— Dope • Sax Rohmer

... turned round, and stood waiting in pseudo-courteous expectation. Yet still I wore on my face an impudent smile as I gazed at him. He seemed to hesitate, and his brows contracted to their utmost limits. Every moment his visage was growing darker. The Baroness also turned in my direction, ...
— The Gambler • Fyodor Dostoyevsky

... juryman was not in truth a butcher, that he was only a dealer in meat, and that though the stain of the blood descended the cruelty did not. Fenwick remained there till he heard the case given against the pseudo-butcher, and then retired from the court. He had, however, just seen Carry Brattle and her father seated side by side on a bench in a little outside room appropriated to the witnesses, and there had been a constable there ...
— The Vicar of Bullhampton • Anthony Trollope

... oppressed the body of the wage-slave, but Religion oppressed his mind, and poisoned the stream of progress at its source. The working-man was to fix his hopes upon a future life, while his pockets were picked in this one; he was brought up to frugality, humility, obedience—in short to all the pseudo-virtues of capitalism. The destiny of civilization would be decided in one final death struggle between the Red International and the Black, between Socialism and the Roman Catholic Church; while here at home, "the stygian ...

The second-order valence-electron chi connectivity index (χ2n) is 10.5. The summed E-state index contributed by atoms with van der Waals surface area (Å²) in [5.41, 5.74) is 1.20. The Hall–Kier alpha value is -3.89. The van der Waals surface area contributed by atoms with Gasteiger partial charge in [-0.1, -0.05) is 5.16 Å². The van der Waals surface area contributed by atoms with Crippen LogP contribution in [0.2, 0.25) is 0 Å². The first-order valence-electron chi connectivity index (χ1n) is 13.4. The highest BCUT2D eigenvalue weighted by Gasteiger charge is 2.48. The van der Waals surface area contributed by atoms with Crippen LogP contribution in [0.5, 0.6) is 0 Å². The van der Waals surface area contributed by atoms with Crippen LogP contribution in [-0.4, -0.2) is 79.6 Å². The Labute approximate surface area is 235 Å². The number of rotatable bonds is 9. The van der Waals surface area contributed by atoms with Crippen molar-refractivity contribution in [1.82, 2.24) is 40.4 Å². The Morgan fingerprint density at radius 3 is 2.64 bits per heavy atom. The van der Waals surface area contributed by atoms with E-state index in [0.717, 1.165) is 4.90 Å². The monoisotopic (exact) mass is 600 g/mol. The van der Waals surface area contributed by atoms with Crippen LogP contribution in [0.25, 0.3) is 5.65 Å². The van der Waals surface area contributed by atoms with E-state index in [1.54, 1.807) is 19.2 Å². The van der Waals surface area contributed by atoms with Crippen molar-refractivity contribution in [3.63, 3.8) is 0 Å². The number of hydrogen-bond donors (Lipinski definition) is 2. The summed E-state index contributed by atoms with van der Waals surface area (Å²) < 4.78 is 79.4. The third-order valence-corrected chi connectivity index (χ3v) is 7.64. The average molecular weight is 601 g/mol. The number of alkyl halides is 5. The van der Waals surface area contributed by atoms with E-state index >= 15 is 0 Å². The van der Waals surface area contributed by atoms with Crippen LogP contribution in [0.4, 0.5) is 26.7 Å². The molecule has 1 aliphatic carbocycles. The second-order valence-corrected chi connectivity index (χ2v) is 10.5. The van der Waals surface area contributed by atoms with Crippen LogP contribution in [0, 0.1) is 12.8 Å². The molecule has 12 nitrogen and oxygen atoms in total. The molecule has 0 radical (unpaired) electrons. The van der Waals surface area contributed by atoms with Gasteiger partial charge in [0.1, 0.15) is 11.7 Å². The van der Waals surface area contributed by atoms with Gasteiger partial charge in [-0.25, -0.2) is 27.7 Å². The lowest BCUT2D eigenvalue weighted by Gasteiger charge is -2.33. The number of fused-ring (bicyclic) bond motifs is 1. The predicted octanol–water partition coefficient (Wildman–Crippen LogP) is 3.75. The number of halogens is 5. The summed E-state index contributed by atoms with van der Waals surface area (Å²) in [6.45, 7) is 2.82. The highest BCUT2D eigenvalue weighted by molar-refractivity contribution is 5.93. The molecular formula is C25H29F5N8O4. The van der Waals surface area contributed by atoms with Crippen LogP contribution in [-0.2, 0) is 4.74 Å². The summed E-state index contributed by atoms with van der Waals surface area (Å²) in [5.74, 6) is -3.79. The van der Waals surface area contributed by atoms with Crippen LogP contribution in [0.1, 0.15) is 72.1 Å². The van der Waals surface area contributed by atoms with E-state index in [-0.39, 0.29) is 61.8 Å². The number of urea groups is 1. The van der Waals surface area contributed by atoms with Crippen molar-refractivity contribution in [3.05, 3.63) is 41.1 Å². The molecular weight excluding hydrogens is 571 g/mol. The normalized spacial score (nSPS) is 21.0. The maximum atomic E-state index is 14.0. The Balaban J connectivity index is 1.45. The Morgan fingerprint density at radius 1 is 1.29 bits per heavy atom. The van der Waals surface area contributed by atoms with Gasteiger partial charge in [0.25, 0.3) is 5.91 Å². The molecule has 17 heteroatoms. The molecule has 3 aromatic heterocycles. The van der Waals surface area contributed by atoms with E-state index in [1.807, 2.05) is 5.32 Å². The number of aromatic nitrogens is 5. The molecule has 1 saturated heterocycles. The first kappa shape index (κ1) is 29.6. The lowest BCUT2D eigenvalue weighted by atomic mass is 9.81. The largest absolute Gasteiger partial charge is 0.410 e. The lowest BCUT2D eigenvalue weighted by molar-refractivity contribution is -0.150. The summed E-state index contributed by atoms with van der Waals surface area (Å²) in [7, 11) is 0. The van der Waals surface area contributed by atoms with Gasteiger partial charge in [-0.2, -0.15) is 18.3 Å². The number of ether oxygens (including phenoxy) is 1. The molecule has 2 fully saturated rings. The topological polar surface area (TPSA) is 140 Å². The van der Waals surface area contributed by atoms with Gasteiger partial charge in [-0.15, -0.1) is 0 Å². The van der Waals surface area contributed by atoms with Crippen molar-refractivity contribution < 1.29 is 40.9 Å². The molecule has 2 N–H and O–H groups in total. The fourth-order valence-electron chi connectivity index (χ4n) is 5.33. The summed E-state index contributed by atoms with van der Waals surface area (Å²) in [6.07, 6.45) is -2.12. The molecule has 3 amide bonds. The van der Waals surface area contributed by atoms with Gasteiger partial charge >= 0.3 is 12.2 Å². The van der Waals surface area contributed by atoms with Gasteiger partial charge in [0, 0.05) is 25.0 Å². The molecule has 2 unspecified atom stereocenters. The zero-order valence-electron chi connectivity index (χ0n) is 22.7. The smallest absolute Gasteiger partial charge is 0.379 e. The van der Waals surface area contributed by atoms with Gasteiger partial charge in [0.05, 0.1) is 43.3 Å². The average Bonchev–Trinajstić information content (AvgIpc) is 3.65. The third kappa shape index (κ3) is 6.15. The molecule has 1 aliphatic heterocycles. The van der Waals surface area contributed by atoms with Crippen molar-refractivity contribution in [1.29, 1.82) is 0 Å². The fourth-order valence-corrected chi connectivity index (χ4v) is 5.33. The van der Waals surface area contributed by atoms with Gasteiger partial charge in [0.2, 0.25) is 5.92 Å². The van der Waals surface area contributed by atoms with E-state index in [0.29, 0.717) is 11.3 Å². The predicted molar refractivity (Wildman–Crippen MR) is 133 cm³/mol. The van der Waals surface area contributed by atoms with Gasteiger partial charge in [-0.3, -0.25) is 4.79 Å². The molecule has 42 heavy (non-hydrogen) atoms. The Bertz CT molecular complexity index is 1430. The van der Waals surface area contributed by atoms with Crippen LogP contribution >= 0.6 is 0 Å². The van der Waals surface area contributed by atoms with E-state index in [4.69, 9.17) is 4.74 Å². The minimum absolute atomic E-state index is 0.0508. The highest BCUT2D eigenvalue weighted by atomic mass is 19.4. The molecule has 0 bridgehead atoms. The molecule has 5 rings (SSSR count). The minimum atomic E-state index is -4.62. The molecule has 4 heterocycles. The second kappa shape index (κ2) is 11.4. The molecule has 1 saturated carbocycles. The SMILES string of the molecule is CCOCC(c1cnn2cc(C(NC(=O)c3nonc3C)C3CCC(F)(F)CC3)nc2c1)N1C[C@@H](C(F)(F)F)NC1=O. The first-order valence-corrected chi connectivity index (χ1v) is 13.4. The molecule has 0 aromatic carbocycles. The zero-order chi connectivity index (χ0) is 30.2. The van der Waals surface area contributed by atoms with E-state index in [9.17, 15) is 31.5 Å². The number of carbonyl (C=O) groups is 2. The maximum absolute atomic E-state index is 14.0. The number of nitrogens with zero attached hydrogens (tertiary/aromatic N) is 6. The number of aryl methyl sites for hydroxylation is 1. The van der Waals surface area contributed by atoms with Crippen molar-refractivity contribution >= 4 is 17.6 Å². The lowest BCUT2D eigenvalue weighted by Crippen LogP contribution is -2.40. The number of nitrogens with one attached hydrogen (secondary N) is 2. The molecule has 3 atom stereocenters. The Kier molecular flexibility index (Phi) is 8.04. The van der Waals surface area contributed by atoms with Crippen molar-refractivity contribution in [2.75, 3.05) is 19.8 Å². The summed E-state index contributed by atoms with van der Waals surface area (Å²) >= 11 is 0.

— The Jungle • Upton Sinclair

... where Babs went. I turned from the black vial of Polter's enlarging drug, and with the huge pellet under my arm I ran leaping over the rough ground and flung myself into a gully. I lay prone, flattened against a rock. In the murky distance of a pseudo-sky overhead, the monstrous head and shoulders of Polter were visible. I could see down to just below his waist. The empty cage with its door flapping open hung against his shirt-front. He had stooped to try and recover Babs. And instinctively his hands went ...
— Astounding Stories, March, 1931 • Various